The preference to feed on particular plant species may reflect the most desirable components that an animal perceives, in relation to what is available. The food preference of the Bornean elephant (Elephas maximus borneensis Deraniyagala, 1950) in the Sebuku area of North Kalimantan was studied by chemical analysis on the metabolites of several known food plant species. We analysed the chemical properties of the Bornean elephant diet from thirteen food-plant species which represented the level of food-plant categories utilised by the Bornean elephant in the study area. All samples were analysed for nutritional value, and their metabolic profiles were obtained using 1 H nuclear magnetic resonance spectroscopy. These data were subjected to multivariate data analyses to identify the common components. This study confirmed that Bornean elephants tend to follow a strategy to maximise their energy intake by selecting food items rich in sugar and crude protein and minimise fibrous elements. The fact that they also prefer food items with high glutamate suggests that taste plays a role and this element may be a cue for the Bornean elephant to assist in foraging and searching for palatable food.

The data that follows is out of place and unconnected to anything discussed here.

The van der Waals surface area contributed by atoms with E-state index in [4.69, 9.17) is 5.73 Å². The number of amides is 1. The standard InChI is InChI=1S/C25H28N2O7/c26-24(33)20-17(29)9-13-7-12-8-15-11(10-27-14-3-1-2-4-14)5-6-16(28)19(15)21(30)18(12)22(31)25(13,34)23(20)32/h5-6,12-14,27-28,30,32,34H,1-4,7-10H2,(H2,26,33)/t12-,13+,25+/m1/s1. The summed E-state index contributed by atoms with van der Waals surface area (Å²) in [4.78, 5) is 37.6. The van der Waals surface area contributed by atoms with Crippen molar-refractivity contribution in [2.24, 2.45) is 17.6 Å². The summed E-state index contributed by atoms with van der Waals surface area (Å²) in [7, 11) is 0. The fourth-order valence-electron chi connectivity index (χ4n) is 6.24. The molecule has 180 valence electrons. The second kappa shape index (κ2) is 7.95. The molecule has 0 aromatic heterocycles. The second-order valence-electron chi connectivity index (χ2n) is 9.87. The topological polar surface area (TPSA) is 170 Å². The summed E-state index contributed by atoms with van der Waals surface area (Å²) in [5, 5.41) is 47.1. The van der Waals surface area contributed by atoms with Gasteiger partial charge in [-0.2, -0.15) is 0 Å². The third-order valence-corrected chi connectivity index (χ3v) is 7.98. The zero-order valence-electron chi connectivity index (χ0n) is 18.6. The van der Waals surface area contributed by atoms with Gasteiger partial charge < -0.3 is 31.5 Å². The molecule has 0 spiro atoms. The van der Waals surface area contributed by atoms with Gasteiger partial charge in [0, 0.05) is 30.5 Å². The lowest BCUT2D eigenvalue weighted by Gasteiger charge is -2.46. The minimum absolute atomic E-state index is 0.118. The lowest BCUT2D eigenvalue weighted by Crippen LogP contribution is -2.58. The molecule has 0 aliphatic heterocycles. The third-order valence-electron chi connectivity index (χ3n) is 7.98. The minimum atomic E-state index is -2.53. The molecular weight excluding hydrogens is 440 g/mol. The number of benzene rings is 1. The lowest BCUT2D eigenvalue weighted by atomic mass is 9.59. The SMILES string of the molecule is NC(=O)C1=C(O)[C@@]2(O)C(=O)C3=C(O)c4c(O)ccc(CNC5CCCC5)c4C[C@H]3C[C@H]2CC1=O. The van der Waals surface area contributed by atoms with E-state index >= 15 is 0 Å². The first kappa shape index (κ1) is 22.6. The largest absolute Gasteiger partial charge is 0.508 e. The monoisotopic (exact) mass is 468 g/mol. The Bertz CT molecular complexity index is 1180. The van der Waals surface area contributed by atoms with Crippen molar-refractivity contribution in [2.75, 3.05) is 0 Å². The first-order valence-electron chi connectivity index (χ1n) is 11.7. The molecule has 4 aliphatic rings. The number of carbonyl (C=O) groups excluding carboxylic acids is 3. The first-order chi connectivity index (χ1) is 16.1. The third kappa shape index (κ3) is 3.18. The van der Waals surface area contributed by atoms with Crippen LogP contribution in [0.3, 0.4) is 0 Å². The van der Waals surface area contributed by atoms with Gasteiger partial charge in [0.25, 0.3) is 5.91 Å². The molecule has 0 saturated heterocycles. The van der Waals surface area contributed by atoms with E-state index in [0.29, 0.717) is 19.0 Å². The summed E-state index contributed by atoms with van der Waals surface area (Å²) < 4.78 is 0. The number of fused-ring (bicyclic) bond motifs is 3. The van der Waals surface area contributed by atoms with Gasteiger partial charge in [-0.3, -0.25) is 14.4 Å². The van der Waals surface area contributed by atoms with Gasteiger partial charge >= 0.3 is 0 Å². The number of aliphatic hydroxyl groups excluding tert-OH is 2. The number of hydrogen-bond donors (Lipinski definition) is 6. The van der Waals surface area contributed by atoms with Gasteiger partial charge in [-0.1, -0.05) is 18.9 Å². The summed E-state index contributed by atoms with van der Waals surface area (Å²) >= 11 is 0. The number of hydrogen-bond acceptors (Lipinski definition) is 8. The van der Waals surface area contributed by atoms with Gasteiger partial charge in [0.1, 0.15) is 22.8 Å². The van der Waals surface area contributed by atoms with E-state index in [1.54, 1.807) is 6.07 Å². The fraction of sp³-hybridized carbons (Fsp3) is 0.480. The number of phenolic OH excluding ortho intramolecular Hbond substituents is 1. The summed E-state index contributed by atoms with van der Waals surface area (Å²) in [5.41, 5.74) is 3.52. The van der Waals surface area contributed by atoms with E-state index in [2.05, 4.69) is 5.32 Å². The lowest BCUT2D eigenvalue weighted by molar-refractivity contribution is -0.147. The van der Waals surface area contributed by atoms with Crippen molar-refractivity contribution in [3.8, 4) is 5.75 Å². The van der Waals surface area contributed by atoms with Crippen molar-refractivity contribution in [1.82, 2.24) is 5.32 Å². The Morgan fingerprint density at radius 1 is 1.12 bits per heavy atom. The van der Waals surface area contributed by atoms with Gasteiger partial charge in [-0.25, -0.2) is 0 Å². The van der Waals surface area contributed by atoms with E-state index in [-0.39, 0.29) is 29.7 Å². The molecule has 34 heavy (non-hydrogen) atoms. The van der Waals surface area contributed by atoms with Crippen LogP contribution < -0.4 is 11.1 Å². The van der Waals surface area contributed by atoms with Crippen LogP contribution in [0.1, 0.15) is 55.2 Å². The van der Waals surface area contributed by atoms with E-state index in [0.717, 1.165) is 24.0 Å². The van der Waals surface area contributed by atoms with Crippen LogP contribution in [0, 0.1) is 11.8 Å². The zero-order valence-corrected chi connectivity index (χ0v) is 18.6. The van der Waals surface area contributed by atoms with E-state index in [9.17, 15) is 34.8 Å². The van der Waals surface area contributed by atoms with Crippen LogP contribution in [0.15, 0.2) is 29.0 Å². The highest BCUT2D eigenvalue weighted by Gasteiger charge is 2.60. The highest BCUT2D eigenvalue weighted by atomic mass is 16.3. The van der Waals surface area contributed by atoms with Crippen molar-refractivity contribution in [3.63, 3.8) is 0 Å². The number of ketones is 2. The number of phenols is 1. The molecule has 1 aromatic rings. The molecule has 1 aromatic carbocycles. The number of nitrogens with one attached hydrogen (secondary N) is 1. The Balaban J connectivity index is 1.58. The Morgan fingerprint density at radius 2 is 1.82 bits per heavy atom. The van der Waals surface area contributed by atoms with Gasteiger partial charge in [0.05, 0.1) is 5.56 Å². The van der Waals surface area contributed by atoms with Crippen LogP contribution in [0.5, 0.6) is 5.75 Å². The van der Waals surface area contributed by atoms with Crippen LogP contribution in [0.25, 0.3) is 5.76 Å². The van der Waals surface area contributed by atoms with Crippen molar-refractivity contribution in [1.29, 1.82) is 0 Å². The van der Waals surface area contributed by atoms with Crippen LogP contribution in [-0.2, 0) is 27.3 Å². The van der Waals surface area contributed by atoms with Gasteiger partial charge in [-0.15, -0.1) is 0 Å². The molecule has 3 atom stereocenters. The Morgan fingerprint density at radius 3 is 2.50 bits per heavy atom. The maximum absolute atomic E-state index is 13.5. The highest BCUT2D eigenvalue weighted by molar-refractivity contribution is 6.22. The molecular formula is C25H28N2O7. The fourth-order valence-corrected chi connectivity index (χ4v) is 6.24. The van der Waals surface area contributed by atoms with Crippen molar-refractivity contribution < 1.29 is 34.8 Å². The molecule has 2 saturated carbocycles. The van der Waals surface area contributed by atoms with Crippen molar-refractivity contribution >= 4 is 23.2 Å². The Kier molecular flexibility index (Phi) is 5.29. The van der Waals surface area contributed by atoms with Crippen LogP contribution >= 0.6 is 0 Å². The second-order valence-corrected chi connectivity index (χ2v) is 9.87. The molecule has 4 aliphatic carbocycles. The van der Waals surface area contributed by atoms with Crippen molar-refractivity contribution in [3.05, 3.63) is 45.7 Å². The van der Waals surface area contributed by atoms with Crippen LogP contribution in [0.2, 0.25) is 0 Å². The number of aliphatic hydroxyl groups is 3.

|Number of pages||12|
|Journal||Raffles Bulletin of Zoology|
|Publication status||Published - 2020|
- Bornean elephant
- Nuclear magnetic resonance
- Nutritional value
- Plant preference